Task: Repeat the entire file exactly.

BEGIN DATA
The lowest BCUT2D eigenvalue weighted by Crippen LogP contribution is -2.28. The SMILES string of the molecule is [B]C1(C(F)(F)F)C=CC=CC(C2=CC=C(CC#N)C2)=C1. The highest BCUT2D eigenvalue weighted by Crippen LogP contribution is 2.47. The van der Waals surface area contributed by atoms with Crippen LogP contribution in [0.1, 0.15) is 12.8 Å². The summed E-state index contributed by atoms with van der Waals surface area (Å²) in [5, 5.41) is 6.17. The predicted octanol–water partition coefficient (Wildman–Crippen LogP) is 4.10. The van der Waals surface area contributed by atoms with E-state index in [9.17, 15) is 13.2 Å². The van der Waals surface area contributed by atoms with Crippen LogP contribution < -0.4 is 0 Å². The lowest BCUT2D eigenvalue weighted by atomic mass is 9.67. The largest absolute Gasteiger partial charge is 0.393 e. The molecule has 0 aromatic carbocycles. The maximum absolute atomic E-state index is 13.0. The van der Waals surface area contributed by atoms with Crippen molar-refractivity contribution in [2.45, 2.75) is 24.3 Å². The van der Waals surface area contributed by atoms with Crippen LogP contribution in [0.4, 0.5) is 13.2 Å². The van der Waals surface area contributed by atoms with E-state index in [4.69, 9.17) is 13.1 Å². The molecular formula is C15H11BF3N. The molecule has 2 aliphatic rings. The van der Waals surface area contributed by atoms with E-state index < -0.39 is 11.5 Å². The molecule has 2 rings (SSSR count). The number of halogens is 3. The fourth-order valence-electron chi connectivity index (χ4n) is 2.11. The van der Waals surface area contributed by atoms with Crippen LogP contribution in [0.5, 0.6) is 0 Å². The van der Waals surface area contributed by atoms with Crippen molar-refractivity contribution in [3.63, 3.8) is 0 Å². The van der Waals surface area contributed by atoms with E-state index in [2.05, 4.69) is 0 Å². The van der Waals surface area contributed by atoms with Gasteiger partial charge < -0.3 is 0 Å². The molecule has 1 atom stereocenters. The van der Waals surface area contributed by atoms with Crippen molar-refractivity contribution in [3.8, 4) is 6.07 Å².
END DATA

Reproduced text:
The lowest BCUT2D eigenvalue weighted by Crippen LogP contribution is -2.28. The SMILES string of the molecule is [B]C1(C(F)(F)F)C=CC=CC(C2=CC=C(CC#N)C2)=C1. The highest BCUT2D eigenvalue weighted by Crippen LogP contribution is 2.47. The van der Waals surface area contributed by atoms with Crippen LogP contribution in [0.1, 0.15) is 12.8 Å². The summed E-state index contributed by atoms with van der Waals surface area (Å²) in [5, 5.41) is 6.17. The predicted octanol–water partition coefficient (Wildman–Crippen LogP) is 4.10. The van der Waals surface area contributed by atoms with E-state index in [9.17, 15) is 13.2 Å². The van der Waals surface area contributed by atoms with Crippen LogP contribution < -0.4 is 0 Å². The lowest BCUT2D eigenvalue weighted by atomic mass is 9.67. The largest absolute Gasteiger partial charge is 0.393 e. The molecule has 0 aromatic carbocycles. The maximum absolute atomic E-state index is 13.0. The van der Waals surface area contributed by atoms with Crippen molar-refractivity contribution in [2.45, 2.75) is 24.3 Å². The van der Waals surface area contributed by atoms with Crippen LogP contribution in [0.4, 0.5) is 13.2 Å². The van der Waals surface area contributed by atoms with E-state index in [4.69, 9.17) is 13.1 Å². The molecular formula is C15H11BF3N. The molecule has 2 aliphatic rings. The van der Waals surface area contributed by atoms with E-state index < -0.39 is 11.5 Å². The molecule has 2 rings (SSSR count). The number of halogens is 3. The fourth-order valence-electron chi connectivity index (χ4n) is 2.11. The van der Waals surface area contributed by atoms with Crippen LogP contribution in [0.5, 0.6) is 0 Å². The van der Waals surface area contributed by atoms with Crippen molar-refractivity contribution in [3.63, 3.8) is 0 Å². The van der Waals surface area contributed by atoms with E-state index in [2.05, 4.69) is 0 Å². The van der Waals surface area contributed by atoms with Gasteiger partial charge < -0.3 is 0 Å². The molecule has 1 atom stereocenters. The van der Waals surface area contributed by atoms with Crippen molar-refractivity contribution in [3.8, 4) is 6.07 Å².